Foreshore Erosion Response
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The dynamic coastline at Inverloch has been experiencing significant erosion in recent years, impacting on public access, amenity, and major assets.
The Department of Environment, Land, Water and Planning (DELWP), together with Council, Parks Victoria, Regional Roads Victoria and the West Gippsland Catchment Management Authority, have formed a working group to address erosion at Inverloch and developed a short-term erosion control plan for key areas along the Inverloch Surf Beach.
As part of a trial using a new erosion control method, wet-sand fencing was installed in March 2019 in two areas along the Inverloch Foreshore, which were significantly impacted by coastal erosion. The areas were renourished with sand in June, reconstructing the foredune to 1.5 metres above the beach level and five metres wide between.
Due to a number of storm events along the Inverloch foreshore over the past few months affecting the wet-sand fencing trial, the fence has been redesigned with a replacement of the front fence at each of the two sites to be completed during September 2019.
These works have been jointly funded by the Victorian Government’s Protection of Victoria’s Iconic Beaches and Coastline project, Council, Parks Victoria and Regional Roads Victoria.
The Inverloch surf beach has experienced further significant erosion in early September 2019. Due to the potential impact on built public assets including the Inverloch Surf Lifesaving Club building, Council, in collaboration with the multi-agency Inverloch erosion working group have arranged for an earthmoving contractor to relocate more sand from the beach further east to the affected areas. This work commenced on 9 September and is considered an immediate short-term, urgent response to protect the assets.
This sand placement is sacrificial and it is accepted that it may be lost in future erosion events. The sacrificial sand will provide a buffer to protect assets and prevent further erosion whilst other works are organised, including the option to construct a wall made from large sand filled geotextile containers to protect the Inverloch Surf Lifesaving Club building. The trigger points determined by the multi-agency group 12 months ago to implement harder engineering options have now been reached and planning is underway.
The worst of the storm surge season will come to an end in the next six weeks and strategic long term discussions are continuing by the multi-agency Inverloch erosion working group. Discussions are focussed on the recent rate of erosion, evidence based decision making based on studies and accessing State and Federal funding.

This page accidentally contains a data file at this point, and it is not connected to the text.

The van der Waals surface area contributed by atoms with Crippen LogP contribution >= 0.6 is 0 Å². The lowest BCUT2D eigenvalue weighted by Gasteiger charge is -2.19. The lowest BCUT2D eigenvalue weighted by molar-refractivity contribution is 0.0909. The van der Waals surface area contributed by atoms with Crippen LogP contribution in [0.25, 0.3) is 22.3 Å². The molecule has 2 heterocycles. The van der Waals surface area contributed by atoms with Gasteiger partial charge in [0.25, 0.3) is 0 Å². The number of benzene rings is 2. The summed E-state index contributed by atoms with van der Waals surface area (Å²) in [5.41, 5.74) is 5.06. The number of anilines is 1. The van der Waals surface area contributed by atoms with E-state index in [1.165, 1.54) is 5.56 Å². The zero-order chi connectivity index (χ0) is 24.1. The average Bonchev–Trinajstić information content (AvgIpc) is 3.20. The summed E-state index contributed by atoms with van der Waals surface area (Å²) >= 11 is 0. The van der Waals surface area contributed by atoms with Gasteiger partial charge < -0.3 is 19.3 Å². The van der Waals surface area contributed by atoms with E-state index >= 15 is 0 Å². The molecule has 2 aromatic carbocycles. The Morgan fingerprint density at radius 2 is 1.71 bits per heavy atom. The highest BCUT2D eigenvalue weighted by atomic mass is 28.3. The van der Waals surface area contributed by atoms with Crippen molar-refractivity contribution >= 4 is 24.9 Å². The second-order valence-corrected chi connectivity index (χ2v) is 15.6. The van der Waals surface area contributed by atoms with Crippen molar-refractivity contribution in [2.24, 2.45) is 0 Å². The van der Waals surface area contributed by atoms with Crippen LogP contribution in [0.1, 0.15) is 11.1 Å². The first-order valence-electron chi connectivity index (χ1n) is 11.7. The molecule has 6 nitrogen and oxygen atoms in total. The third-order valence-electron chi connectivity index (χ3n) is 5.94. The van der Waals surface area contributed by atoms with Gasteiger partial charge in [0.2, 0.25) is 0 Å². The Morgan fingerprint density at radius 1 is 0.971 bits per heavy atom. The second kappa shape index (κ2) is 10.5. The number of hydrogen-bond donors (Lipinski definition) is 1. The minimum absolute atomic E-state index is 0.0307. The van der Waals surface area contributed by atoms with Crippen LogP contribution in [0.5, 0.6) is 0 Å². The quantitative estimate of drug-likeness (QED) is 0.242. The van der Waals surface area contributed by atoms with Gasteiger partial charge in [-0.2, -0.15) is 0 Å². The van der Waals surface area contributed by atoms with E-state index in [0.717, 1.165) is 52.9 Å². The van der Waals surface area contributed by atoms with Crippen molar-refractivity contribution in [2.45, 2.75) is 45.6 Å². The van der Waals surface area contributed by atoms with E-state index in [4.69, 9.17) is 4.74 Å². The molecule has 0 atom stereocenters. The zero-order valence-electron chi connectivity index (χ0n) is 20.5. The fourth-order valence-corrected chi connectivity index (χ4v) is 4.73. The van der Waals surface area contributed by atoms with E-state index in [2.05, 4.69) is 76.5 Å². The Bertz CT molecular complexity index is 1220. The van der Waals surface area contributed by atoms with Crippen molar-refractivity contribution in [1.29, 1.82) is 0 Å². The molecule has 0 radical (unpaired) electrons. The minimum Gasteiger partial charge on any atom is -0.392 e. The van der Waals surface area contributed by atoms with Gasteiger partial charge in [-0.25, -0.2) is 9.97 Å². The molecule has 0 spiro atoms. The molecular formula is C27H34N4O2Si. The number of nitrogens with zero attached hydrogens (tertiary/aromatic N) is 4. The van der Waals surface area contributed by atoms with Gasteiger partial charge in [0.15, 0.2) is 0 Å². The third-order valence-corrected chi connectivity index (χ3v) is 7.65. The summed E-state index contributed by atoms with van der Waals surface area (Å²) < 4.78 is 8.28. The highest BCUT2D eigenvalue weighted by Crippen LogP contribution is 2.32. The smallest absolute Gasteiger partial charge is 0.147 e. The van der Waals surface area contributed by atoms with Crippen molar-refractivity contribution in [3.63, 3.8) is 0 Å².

While the Inverloch foreshore is protected from the strong westerlies associated with the mid-latitudes, it is vulnerable to southerly winds and storm surge events. These storm surge events are particularly strong in winter, while spring and summer are times of calmer weather, allowing for more sand accretion. In recent years, the volume of sand lost to erosion during storm surge events has greatly exceeded the amount returned to the beach during calmer seasons.
Areas of Concern
The two major areas of concern are the foreshore in front of the Inverloch Surf Life Saving Club and the foreshore in front of Bunurong Road, as erosion threatens to impact built public assets.
The foreshore adjacent to the Inverloch Surf Life Saving Club has seen 33.5 metres of coastline retreat since 2012. Currently, the building is located 16 metres from the face of the dune, with this distance remaining relatively stable since the end of winter.
The foreshore adjacent to Bunurong Road, particularly near the Surf Parade intersection, has experienced 35.6 metres of coastline retreat since 2012. The road is currently within six metres of the eroding edge.
Wet-sand fencing is an erosion control structure installed from the estimated maximum erodible level of the beach. Constructed using thin slats of timber connected by wire, it helps to accumulate and maintain sand, working to rebuild a beach for improved community use.
The structure allows waves to pass through carrying sand while limiting the amount that returns offshore. This is due to its design decreasing the wave energy, allowing sand to settle more easily behind the fence.
Why Wet-sand fencing?
• Low cost and quick to install.
• Minimal impact on the environment.
• When combined with renourishment, retains considerably more sand than renourishment alone.
• Encourages vegetation to advance and help rebuild a beach.
DELWP are working with all stakeholders involved to prepare medium and long-term options for Inverloch Surf Beach. Community engagement will be central to future planning, and we will keep the community informed as the project progresses.
For further information regarding coastal protection works at Inverloch, please contact the DELWP Traralgon office on 03 5172 2111.